Joining the Peace Corps

The Peace Corps is doing their best to improve the world. Lingerfelt finds out that this may be part of his calling. Photo courtesy of

While on my search for what I’m supposed to do with my life (you know, the one they tell you about in freshman seminar, where you are supposed to find that elusive calling), my academic adviser pointed out to me that I didn’t have to jump straight into a job after my four years here at Maryville College are done. There were other options that she thought I could and should explore.

One of these just so happened to be joining the Peace Corps.

The Peace Corps was founded in 1961 after President John F. Kennedy (then a senator) challenged a group of students at the University of Michigan to serve their country as humanitarians in developing countries.  The Corps sends its members to 78 different countries, where the volunteers stay for 27 months.

I had mentioned once before that I was thinking about joining, but was it really something I wanted to do? I love helping people, but this is a big decision. (You know, one of those “real-life” types that makes you think really hard before deciding.)

So, at my adviser’s behest, I decided that I would go speak with MC alum and current professor Scott Steele, who has experience with the Peace Corps, having both served two years in Papua New Guinea and worked at the organization’s office doing placement.

After looking at the Peace Corps’ website, I thought that the application process would be the longest part, but Steele said that it took a total of 16 months for him to get placed. The first placement he had was in French Polynesia, but that fell through.

He said that the hardest part of the process before getting placed is patience. Many people don’t get placed because, by the time placement comes, they have either forgotten or no longer want to participate.

Steele said that he too had nearly forgotten that he had applied, but, after speaking with his former college adviser (Steele had graduated from MC at this point), he decided that he should go while he was still young.

There were two particular memories that stuck with him the most while he was working at a boarding school there.

“We had a little boy …” Steele said. “He got tuberculosis, and his family could not come and get him … so they isolated him [at the school]. There … he was really shunned because he had tuberculosis … His brother was also shunned.”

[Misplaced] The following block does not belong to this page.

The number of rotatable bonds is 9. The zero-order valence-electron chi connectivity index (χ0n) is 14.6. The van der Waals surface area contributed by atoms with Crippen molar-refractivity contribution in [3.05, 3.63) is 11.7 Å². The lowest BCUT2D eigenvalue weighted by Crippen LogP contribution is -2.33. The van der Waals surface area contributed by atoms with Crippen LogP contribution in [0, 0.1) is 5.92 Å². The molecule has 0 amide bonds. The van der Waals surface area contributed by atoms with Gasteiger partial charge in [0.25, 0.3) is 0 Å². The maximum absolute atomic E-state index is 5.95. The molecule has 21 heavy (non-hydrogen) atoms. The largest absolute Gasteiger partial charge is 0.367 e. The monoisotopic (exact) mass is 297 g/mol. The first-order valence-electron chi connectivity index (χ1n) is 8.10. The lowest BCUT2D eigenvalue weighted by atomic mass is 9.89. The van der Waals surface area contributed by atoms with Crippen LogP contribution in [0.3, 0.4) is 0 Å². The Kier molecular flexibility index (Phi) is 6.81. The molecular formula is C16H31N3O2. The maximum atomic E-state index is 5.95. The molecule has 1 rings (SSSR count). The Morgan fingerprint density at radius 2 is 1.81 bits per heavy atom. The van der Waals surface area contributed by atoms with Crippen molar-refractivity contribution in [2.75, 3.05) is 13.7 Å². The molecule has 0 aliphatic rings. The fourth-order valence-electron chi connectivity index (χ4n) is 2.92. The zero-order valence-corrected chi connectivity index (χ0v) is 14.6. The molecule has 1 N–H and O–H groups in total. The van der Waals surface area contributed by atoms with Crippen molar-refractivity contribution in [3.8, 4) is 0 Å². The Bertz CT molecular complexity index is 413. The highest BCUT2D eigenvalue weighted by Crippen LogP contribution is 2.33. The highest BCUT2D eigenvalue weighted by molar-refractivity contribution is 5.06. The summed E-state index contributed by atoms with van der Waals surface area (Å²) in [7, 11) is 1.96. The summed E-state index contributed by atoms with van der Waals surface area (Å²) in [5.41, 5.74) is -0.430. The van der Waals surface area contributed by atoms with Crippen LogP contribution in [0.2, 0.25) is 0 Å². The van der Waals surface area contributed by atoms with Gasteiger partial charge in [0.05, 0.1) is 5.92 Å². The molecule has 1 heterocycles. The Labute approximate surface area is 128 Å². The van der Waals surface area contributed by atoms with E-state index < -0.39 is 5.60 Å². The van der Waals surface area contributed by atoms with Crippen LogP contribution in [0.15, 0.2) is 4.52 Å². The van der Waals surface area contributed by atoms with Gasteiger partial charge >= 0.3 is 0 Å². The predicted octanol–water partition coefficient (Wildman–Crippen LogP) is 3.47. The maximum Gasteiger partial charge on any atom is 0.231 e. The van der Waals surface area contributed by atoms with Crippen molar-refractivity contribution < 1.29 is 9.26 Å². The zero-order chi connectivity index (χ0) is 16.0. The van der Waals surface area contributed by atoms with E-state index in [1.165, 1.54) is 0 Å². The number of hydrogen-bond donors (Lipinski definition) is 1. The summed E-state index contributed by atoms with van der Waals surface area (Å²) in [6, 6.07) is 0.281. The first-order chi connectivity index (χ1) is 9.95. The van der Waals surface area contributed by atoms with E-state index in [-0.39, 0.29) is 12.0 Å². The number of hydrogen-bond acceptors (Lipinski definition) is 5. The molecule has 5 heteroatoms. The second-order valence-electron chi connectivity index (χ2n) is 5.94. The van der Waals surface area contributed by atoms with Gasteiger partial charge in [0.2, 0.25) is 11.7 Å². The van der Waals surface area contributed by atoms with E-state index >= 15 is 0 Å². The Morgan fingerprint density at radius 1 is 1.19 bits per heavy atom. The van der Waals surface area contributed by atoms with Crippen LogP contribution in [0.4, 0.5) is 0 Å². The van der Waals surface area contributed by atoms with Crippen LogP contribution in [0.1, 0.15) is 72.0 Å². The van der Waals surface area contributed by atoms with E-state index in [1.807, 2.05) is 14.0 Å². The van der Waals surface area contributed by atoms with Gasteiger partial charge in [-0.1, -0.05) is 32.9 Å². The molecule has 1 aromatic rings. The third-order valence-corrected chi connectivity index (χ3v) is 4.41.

The young boy’s brother risked being shunned or quarantined at the boarding school in order to be with his younger brother.
The other memory Steele recounted occurred during his first weekend of deployment.

“Kids had to clean the school, and we had activities for them from 6 in the morning to 8 or 9 at night,” Steele said. “[The] very first morning [when students were bathing in the river] a little boy [was] attacked by a crocodile.”

In response to these two difficult, memories Steele said that “[the people of Papua New Guinea] looked at life differently.”

“[It was] a very harsh life,” he continued. “The average age of adults [at the time of death] was 44.”

“The first 10 days on my site …those were hard days,” he said.

With memories like the above, I can see why.

However, he argued that coming back was even harder. He said that he walked into a store and that he became confused with how many different types of cheeses there were. In New Guinea, he said that if someone had cheese to sell, you didn’t question it; you just bought it.
Still, he recommends joining the Peace Corps to MC students, at least as something to think about.

“It was really hard, but I think that it helped me figure out how to overcome obstacles,” Steele said. “I think [MC does] a really great job of getting people ready to move on from here … and Peace Corps took that to a different level for me.”

As I stood to go back to my normal routine, Steele offered me a few choice words of wisdom to contemplate. In fact, it was a near echo of Dr. Henson’s lecture in the Community Conversations series. Henson explained said that we in America tend to think that due to our status and development we have really complex lives and that people in less developed countries have simpler lives. He told me that this isn’t the case and that sometimes he questioned whether they were helping or harming the community that they were working in.

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